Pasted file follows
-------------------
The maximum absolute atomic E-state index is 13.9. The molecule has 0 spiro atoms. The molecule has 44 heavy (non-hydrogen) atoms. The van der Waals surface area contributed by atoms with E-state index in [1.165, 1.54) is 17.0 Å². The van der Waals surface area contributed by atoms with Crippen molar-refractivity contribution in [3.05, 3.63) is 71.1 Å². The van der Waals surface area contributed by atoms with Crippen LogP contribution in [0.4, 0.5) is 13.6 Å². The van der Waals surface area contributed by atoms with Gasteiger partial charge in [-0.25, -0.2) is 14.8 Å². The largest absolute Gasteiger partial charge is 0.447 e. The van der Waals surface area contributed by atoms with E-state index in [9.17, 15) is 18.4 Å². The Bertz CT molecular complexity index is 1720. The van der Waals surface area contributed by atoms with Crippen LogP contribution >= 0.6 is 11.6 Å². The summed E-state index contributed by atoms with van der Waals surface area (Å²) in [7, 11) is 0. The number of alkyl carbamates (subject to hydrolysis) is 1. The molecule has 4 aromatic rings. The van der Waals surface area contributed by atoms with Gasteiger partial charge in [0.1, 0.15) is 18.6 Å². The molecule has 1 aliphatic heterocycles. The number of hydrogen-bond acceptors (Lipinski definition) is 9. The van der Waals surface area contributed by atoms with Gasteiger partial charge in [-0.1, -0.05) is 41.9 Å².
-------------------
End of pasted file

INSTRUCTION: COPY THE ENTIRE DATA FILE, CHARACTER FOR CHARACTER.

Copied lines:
The maximum absolute atomic E-state index is 13.9. The molecule has 0 spiro atoms. The molecule has 44 heavy (non-hydrogen) atoms. The van der Waals surface area contributed by atoms with E-state index in [1.165, 1.54) is 17.0 Å². The van der Waals surface area contributed by atoms with Crippen molar-refractivity contribution in [3.05, 3.63) is 71.1 Å². The van der Waals surface area contributed by atoms with Crippen LogP contribution in [0.4, 0.5) is 13.6 Å². The van der Waals surface area contributed by atoms with Gasteiger partial charge in [-0.25, -0.2) is 14.8 Å². The largest absolute Gasteiger partial charge is 0.447 e. The van der Waals surface area contributed by atoms with E-state index in [9.17, 15) is 18.4 Å². The Bertz CT molecular complexity index is 1720. The van der Waals surface area contributed by atoms with Crippen LogP contribution >= 0.6 is 11.6 Å². The summed E-state index contributed by atoms with van der Waals surface area (Å²) in [7, 11) is 0. The number of alkyl carbamates (subject to hydrolysis) is 1. The molecule has 4 aromatic rings. The van der Waals surface area contributed by atoms with Gasteiger partial charge in [0.1, 0.15) is 18.6 Å². The molecule has 1 aliphatic heterocycles. The number of hydrogen-bond acceptors (Lipinski definition) is 9. The van der Waals surface area contributed by atoms with Gasteiger partial charge in [-0.1, -0.05) is 41.9 Å².